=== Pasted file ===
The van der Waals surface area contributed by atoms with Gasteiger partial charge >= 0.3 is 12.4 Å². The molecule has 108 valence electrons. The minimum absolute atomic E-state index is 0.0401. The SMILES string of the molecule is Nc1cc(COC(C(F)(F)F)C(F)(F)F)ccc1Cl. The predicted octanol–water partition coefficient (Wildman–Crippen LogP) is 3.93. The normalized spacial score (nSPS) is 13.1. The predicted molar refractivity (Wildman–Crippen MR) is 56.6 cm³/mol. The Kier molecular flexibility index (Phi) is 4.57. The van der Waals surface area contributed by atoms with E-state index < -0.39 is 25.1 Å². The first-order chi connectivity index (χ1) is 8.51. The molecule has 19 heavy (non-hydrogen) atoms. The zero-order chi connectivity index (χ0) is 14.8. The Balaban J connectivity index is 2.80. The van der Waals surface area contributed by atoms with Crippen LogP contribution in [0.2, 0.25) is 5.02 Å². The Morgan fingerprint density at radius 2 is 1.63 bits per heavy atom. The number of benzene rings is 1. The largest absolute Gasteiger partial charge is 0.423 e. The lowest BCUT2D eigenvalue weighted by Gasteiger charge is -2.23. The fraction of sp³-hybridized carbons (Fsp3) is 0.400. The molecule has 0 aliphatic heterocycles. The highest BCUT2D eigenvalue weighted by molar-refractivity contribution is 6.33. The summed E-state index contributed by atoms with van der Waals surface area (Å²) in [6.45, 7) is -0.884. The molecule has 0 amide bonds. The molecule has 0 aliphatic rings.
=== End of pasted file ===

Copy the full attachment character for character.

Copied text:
The van der Waals surface area contributed by atoms with Gasteiger partial charge >= 0.3 is 12.4 Å². The molecule has 108 valence electrons. The minimum absolute atomic E-state index is 0.0401. The SMILES string of the molecule is Nc1cc(COC(C(F)(F)F)C(F)(F)F)ccc1Cl. The predicted octanol–water partition coefficient (Wildman–Crippen LogP) is 3.93. The normalized spacial score (nSPS) is 13.1. The predicted molar refractivity (Wildman–Crippen MR) is 56.6 cm³/mol. The Kier molecular flexibility index (Phi) is 4.57. The van der Waals surface area contributed by atoms with E-state index < -0.39 is 25.1 Å². The first-order chi connectivity index (χ1) is 8.51. The molecule has 19 heavy (non-hydrogen) atoms. The zero-order chi connectivity index (χ0) is 14.8. The Balaban J connectivity index is 2.80. The van der Waals surface area contributed by atoms with Crippen LogP contribution in [0.2, 0.25) is 5.02 Å². The Morgan fingerprint density at radius 2 is 1.63 bits per heavy atom. The number of benzene rings is 1. The largest absolute Gasteiger partial charge is 0.423 e. The lowest BCUT2D eigenvalue weighted by Gasteiger charge is -2.23. The fraction of sp³-hybridized carbons (Fsp3) is 0.400. The molecule has 0 aliphatic heterocycles. The highest BCUT2D eigenvalue weighted by molar-refractivity contribution is 6.33. The summed E-state index contributed by atoms with van der Waals surface area (Å²) in [6.45, 7) is -0.884. The molecule has 0 amide bonds. The molecule has 0 aliphatic rings.